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June 2006 - Nourishing the dream

"A daydream is a meal at which images are eaten. Some of us are gourmets, some gourmands, and a good many take their images precooked out of a can and swallow them down whole, absent-mindedly and with little relish."

Attribution: W.H. (Wystan Hugh) Auden (1907-1973), Anglo-American poet. "Hic et Ille," pt. 3, sct. C, The Dyer's Hand (1962).

I have oft' rambled on about dreams and how important it is to have a dream, a vision. I am, however, finding it increasingly difficult to sustain my dreams. The reasons for this are varied but ultimately come down to energy and resilience. I try to top up the energy supply by eating more and exercising less, but, strangely enough, that approach doesn't seem to cope at all well with an evidence-based analysis. Where then, does the energy come from? The energy in fact comes, not from maintaining a caloric load, but from acknowledgment, respect and tangible support. Recognition must come from both employer and colleagues, those above us in the tree, those below us in the tree. Gratitude is not necessary, just recognition.

Resilience? As I age I am finding that I bruise more easily and it takes longer for those bruises to heal. That, I am afraid, is one of the prices of increasing maturity. The degree of resilience required, however, is intimately connected to one's expectations and as we gain experience we all tend to raise our expectations. I believe this to be entirely appropriate and is, indeed, fundamental to the philosophy of continuous quality improvement. In contrast, I find myself being more and more frequently advised to lower my expectations. This sadly is a philosophy entrenched in modern society. We are presently seeing that here in the West with a vigorous debate over Outcome Based Education. I am a firm believer in Outcome Based Education but from what I can determine here, the plan is to set the outcomes based on what the student can achieve without the education! I wonder if the CRFS review committee considered an approach like this?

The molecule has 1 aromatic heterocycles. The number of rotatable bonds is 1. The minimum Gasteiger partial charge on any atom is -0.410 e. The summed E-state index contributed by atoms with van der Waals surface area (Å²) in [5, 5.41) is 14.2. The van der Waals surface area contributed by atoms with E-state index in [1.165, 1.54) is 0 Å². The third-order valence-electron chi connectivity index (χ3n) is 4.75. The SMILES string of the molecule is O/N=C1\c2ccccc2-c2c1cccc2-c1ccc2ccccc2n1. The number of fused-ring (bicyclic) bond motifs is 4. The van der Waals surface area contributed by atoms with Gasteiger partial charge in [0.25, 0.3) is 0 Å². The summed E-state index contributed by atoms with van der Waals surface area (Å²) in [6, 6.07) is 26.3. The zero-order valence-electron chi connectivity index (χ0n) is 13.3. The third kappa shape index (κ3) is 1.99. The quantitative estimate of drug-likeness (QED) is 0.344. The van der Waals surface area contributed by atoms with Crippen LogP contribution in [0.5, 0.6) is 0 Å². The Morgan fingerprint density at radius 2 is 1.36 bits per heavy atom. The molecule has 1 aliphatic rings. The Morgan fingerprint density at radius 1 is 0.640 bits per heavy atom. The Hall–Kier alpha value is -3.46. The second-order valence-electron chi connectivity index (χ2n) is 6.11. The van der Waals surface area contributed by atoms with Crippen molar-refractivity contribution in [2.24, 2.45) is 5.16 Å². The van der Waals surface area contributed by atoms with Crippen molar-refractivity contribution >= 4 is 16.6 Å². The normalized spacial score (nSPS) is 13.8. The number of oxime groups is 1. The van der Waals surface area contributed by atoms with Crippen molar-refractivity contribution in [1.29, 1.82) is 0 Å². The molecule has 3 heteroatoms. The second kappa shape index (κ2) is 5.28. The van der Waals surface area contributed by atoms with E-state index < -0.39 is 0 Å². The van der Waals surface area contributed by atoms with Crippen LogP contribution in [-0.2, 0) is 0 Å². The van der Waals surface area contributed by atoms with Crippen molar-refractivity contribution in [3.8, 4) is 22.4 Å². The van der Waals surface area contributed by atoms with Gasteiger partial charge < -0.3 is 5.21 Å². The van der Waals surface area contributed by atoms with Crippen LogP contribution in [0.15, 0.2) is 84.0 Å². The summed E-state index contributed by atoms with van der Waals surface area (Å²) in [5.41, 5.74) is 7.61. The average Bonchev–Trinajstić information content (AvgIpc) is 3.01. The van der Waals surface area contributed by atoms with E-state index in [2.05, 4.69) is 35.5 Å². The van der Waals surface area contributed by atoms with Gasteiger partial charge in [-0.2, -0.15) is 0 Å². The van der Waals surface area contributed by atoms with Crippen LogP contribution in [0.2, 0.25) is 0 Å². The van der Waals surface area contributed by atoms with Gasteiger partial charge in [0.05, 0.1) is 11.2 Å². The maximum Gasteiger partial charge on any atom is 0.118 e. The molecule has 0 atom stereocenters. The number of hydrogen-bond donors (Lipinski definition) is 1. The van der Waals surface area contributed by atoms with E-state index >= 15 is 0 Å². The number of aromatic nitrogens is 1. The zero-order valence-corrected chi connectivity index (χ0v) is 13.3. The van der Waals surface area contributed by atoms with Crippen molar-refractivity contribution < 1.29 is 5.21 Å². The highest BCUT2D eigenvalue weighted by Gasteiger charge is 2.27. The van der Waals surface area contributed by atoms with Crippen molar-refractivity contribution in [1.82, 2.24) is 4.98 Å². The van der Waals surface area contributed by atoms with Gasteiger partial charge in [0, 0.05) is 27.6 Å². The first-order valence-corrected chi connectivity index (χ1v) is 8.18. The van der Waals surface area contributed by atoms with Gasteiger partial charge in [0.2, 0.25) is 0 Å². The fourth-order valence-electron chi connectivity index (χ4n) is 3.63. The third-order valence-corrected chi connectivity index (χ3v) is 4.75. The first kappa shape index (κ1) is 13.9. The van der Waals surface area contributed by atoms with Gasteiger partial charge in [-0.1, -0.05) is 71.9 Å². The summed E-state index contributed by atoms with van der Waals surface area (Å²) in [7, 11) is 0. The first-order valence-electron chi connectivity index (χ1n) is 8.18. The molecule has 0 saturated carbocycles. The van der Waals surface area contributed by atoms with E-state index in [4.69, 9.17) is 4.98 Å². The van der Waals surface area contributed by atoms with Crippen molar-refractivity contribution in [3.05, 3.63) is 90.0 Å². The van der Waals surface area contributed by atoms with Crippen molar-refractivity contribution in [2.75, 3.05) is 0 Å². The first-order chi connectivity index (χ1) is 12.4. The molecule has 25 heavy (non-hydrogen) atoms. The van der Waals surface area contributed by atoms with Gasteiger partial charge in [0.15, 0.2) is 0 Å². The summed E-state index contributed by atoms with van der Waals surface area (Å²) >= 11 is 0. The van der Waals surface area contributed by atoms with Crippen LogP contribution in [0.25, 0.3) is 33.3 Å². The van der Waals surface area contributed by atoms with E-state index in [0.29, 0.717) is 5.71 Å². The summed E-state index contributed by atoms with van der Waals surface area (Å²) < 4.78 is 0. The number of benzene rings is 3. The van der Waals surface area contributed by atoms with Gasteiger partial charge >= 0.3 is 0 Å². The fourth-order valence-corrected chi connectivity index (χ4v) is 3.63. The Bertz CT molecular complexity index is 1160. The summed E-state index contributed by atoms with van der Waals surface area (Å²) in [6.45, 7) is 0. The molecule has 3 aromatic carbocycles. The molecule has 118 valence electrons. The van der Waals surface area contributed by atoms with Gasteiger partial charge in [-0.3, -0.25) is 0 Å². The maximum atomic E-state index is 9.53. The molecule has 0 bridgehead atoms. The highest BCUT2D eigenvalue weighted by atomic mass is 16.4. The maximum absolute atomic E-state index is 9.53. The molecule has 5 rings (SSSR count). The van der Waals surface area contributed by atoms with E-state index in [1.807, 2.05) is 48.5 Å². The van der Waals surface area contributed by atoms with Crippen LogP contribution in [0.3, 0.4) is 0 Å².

Am I a Gourmet or a Gourmand? I hesitate to consider myself a gourmet, but I would vigorously resist being labelled a gourmand. Sadly, I am finding many of those in management decision making positions today, seem to fall into the canned food category. It is increasingly frustrating trying to get decisions made that consider anything beyond the label on the can. As for the relish………?

We must all cherish our own dreams and nourish our colleagues' dreams. To lose the dream is to lose the passion. There is little I can do about those above me in the tree, my responsibility is to those below. We all need to ensure that the ideas and dreams of our teams form part of a gourmet meal, not a gourmand's excess or a can emptied onto a plate. Sustenance comes from enjoying the meal at the time, and savouring it afterwards.

K

June, 2006

kevin.gain@health.wa.gov.au

 

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